Everyone has been to a house that has a “do-not-touch” room in it. It might be a living room with plastic covers on the couches or a dining room with uncomfortable chairs and an oversize chandelier hanging from the ceiling. Sure, these rooms usually have a formal feel (which was what the home owners were going for, presumably), but they aren’t comfortable. These are the rooms that, in fact, usually see the least amount of traffic because they are stuffy. Formality, however, does have its place—both inside and outside of the house. Most folks want their home and landscape to have some level of sophistication. And because most architecture revolves around straight, clean lines, our homes inherently have elements that lean toward the formal end of the spectrum. But how do you honor that sophistication without your friends and family feeling uncomfortable?
Because most architecture revolves around straight, clean lines, our homes inherently have elements that lean toward the formal end of the spectrum.
This was the balance that Rick and Mary Louise Stonecipher set out to strike with their garden. When the couple built their home in Jackson, Tennessee, in 2004, they knew that the garden they planned to install around it needed to do several things. First, it had to blend in with the architecture of the house itself: a refined, southern plantation–style home. Second, it had to be a welcoming space, a place where their children could do a somersault without feeling inhibited. Third, being business owners with an overly packed schedule, the plantings had to be somewhat low maintenance. The couple ultimately achieved a garden that is elegant—without feeling uptight—by relying on a design laden with geometric patterns, native plants, and designated lounging areas.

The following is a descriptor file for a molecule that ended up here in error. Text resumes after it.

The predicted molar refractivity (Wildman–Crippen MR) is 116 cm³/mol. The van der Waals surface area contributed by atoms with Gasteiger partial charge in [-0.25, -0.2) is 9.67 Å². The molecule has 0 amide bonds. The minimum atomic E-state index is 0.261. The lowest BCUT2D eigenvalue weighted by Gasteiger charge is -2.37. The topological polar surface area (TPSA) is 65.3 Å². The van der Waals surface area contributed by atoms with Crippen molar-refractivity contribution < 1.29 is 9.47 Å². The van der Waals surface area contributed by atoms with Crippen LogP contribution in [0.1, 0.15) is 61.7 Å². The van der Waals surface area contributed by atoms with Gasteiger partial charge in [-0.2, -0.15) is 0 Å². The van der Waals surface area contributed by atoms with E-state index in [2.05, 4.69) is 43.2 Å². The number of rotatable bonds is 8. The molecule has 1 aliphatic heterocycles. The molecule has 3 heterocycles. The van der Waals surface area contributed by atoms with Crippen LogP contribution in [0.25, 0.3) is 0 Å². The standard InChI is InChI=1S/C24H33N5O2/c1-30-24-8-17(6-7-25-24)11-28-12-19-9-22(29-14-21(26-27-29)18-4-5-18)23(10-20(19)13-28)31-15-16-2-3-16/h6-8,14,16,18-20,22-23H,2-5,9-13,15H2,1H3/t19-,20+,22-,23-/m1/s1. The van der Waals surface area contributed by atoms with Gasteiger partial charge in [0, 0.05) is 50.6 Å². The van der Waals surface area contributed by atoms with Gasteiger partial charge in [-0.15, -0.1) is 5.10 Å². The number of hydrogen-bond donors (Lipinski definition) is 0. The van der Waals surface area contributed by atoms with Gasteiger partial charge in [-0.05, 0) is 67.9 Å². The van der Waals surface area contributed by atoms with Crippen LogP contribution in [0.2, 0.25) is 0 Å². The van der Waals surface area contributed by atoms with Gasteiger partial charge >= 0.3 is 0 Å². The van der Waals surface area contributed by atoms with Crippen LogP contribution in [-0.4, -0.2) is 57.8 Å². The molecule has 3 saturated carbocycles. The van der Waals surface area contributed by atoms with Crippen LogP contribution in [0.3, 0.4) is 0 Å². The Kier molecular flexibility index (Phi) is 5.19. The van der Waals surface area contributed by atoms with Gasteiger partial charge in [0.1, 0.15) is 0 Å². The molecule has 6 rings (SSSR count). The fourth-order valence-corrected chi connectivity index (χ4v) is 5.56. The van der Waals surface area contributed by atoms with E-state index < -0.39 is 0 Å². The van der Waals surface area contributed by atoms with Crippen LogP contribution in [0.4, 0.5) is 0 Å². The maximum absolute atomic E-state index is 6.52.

Geometric patterns keep things visually organized
As a rule of thumb, the closer to the house a given area of the garden is, the more formal it will be. As you move farther from the Stonecipher home, you see fewer formal elements and the feeling becomes more relaxed. The element of the landscape that stands out most as you step out the back door is the checkerboard pathway that greets you. It is the main walkway through the space. The geometric pattern was created using square pieces of slate and outlining them with dwarf mondo grass (Ophiopogon japonicus ‘Nanus’, USDA Hardiness Zones 6–11). This path sets the tone for the gardens surrounding the house and is itself an unexpected focal point. The linear layout of the path directs nearly all of the traffic flow, as well.A variety of nearby walls and hedges take their design cues from the checkerboard pathway. Brick knee walls around the courtyard area have a diamond pattern, reminiscent of the main path. A series of low hedges and linear plantings further echoes the geometry. All of these straight lines give the overall landscape a formal flair and help organize the space.To balance out all of these stately hedges and geometric patterns, the Stoneciphers added a limited number of informal elements to the areas closest to the house. Along the foundation of the house, for instance, you’ll find neat, linear rows of boxwood hedges, paired with sprawling panicle hydrangeas (Hydrangea paniculata, Zones 4–8). Without the hydrangeas, the area might seem over-the-top formal. To lessen the perceived rigidity of some of the walls, terraces, and fences, the Stoneciphers used an assortment of hardscaping materials. More brick and iron fencing was used close to the house to keep things formal, while reclaimed lumber and natural stone was used farther away because these materials have a more informal feel.
Informal plants help soften the rigidity and keep the care low